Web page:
The best heart rate for burning fat differs hugely between individuals and often does not align with the suggested “fat burning zone” on commercial gym equipment and exercise machines. Given the individual nature of “training zones” (and therefore fat metabolising zone) it is perhaps no great surprise that a generic setting on a machine will be wrong. Similar to setting your Max HR by subtracting your age from 220 whilst humming the national anthem and standing on one leg 😉
However I was interested to read an article on FitTechGlobal with a headline headline finding of a study by Icahn School of Medicine (ISM) at Mount Sinai, which researched exercise intensity and associated heart rate at which the body reaches its highest fat-burning rate during aerobic exercise.
It found that the “sweet spot” for optimising fat loss during workouts – often referred to as FATmax – is highly individual. No surprise there then!
Instead, the researchers said, clinical exercise testing – a diagnostic procedure to measure a person’s physiological response to exercise – may be a more useful tool to help individuals achieve intended fat loss goals.
The study’s lead author, Hannah Kittrell, a PhD candidate at ISM, said: “People with a goal of weight or fat loss may be interested in exercising at the intensity which allows for the maximal rate of fat burning.
“Most commercial exercise machines offer a ‘fat-burning zone’ option, depending upon age, sex, and heart rate.
“However, the typically recommended fat-burning zone has not been validated, thus individuals may be exercising at intensities that are not aligned with their personalised weight loss goals.”
As part of the study, the researchers compared heart rate at FATmax, as measured during a clinical exercise test, to predicted heart rate at percentages of maximal effort within the typically recommended “fat-burning zone”.
In a sample of 26 individuals, the researchers found that there was poor agreement between measured and predicted heart rate, with a mean difference of 23 beats per minute between the two measures.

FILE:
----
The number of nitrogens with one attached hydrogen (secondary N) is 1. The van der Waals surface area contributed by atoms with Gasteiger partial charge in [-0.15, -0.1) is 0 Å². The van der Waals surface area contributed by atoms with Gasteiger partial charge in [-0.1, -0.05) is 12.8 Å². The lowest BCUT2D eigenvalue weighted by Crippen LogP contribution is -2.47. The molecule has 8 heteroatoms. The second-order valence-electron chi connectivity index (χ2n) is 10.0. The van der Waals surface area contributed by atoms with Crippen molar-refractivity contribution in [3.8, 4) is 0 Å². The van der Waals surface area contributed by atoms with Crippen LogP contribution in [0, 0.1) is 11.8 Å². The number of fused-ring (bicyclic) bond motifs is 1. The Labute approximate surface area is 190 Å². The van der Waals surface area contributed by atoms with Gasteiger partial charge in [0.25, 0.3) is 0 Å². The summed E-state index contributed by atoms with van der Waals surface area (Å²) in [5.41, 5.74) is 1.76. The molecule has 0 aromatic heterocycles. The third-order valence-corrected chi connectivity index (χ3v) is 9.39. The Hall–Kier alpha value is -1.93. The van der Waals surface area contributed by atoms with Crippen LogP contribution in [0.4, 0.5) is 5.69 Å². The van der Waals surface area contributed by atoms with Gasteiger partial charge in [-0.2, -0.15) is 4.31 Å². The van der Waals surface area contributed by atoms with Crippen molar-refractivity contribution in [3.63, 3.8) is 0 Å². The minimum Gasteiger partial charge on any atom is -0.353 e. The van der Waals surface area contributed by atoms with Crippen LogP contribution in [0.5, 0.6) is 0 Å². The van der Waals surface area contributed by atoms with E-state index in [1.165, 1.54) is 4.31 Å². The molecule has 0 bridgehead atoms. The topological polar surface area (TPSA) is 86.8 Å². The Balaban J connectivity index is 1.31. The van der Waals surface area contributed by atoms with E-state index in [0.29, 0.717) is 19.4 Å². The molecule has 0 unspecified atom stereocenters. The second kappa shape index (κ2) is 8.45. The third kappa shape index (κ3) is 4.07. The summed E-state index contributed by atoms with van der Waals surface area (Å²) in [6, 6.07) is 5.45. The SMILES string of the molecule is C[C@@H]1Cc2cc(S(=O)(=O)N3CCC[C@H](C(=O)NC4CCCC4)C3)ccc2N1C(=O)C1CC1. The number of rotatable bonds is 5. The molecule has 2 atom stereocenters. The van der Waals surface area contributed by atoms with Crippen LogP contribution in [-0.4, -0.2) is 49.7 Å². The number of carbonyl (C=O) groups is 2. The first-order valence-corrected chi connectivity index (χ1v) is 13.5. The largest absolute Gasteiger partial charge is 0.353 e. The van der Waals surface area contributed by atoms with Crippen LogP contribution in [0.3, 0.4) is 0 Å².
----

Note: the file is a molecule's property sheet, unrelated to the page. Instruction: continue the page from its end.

This suggests that general recommendations for a “fat-burning zone” may not provide accurate guidance.
The study’s senior author, Girish Nadkarni, said: “We hope that this work will inspire more individuals and trainers to utilise clinical exercise testing to prescribe personalised exercise routines tailored to fat loss. It also emphasizes the role that data-driven approaches can have toward precision exercise.”
In addition to the commentary in the article, I would also remind people about the inherent error in inexpensive consumer heart rate monitors. Starting with the next to useless approach of wrist based measurement through to poorly fitted heart rate straps. Not to mention the error effect of a battery that is wearing out.
So the take away (I suggest) is that DONE PROPERLY using heart rate in training (be that fat loss or fitness) is valuable. However the scope for POOR MEASUREMENT and MISINTERPRETED DATA is significant.
Would you like some help figuring out how to make better use of heart rate data? Contact me for a 45min online consultation. Also don’t forget to visit myRunningStuff.com for all your run essentials to take your mind of inaccurate heart rate date!! 😉
Photo by Tima Miroshnichenko